I've found it's no easy task to take photos that convey the scale of the damage. The impact it had on me was minimal until I witnessed it in person. But I'll share a few photos that might be of interest. Out of respect for those whose homes and property were destroyed, I'll not show any close-ups of their losses; my purpose here is to discuss the effects on the trees. The first photo above shows what's left of what was a dense forest tract; you wouldn't be able to see sky here like this before the tornado struck. What few trunks remain standing are broken off at about the 25-foot level; this seems to have occurred mostly in white pines, whereas most hardwoods are blown over. In the background you can see the side of an unaffected hill, with its dense forest cover (click on photos to enlarge).

The next two photos show a low hillside where homes were hit after the twister crossed a highway and a pond; to the right side of the first shot you can see unaffected, young forest cover just outside the twister's track. Notice how there are few trunks left standing in the wind's path, and those that are have been stripped of all limbs .

Up and over low hill, untouched to the right.

Ravaged Hillside, Homes Lost

 Below are scenes in a state forest... the entire hillside on the left in the first photo has been decimated. In the distance is another hill outside the tornado zone. Click the photo to enlarge it, to get a better sense of the destruction. This road was just recently cleared and re-opened.

State Forest Damage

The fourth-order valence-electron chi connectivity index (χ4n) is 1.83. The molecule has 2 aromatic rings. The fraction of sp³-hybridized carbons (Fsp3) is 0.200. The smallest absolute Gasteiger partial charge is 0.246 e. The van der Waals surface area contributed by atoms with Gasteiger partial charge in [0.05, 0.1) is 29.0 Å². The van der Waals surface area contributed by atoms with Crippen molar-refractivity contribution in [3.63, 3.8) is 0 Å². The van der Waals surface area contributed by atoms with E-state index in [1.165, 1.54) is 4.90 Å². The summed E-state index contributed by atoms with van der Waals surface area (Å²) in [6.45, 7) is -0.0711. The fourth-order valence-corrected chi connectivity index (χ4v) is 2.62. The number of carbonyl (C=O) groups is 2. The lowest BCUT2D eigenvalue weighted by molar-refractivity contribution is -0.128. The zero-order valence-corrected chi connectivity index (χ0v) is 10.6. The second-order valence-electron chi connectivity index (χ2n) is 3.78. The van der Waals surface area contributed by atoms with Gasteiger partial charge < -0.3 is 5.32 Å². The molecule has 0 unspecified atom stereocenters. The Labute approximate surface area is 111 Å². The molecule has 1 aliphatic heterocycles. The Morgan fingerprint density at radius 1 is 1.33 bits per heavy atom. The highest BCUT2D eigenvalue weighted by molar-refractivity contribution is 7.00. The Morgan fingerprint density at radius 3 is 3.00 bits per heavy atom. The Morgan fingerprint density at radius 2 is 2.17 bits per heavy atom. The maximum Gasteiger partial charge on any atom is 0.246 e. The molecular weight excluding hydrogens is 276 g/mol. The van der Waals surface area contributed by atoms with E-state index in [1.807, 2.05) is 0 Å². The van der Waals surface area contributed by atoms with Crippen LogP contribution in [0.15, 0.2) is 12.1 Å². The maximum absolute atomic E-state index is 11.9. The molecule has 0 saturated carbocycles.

State Forest Damage

 My friend Bob Labrecque and I clambered over the hopeless tangle of trunks and limbs for a short way off the road to get the second photo. Without exaggeration, I can say that it would be taking your life in your hands to try to traverse this landscape. We made it about 25 yards off the road, and that was all we had the will to do. Fallen trees were lying helter-skelter, over and under each other. Many, though fallen, were still 10 feet or more off the ground. There was so much tree debris down that it was virtually impossible to penetrate this jungle. We couldn't walk more than a few feet without having to climb over or under a huge tree trunk, all the while trying to avoid tripping over countless branches going every which way. If we were to fall off one of those logs and break bones, nobody would find us for who knows how long.



Bob Labrecque Standing on Fallen White Pines




It's very disheartening to see so many trees destroyed in a matter of minutes, mile after mile of them. Because of the huge burden on emergency crews to clear them out of the way as quickly as possible, their carcasses are mostly being carted off to temporary work areas to be ground up in giant shredders. In my town, acres of huge piles of chips have quickly appeared. Convoys of logging trucks bring in the debris, and nearly as many semi trailers haul the chips away to be burned in power plants, or turned into mulch. All the while, machines with grappling claws constantly feed the hungry shredder. Similar operations are underway in other towns too. I have no idea how many thousands of tons, or millions of board feet, of torn-up timber are being chewed up this way, but it's sad to see it happen, especially when you realize that it'll be fifty to a hundred years before the land will be as it was.
  
Hickory Tree Twisted Apart

It's just awful to see the personal losses many have endured, their homes ripped apart, or even totally demolished. Huge trees laying atop a crushed house. Power lines down everywhere. Roads an impassable tangle of limbs, trunks, wires, utility poles, building wreckage, crushed cars. 


Despite the severity of the damage, most buildings will be restored or rebuilt in a relatively short time, certainly within a couple years. But the denuding of neighborhoods that just minutes before were cozily tucked into quiet, stately stands of tall, mature shade trees is a loss that it will take decades to reverse. In all respects, it's a sad thing to witness.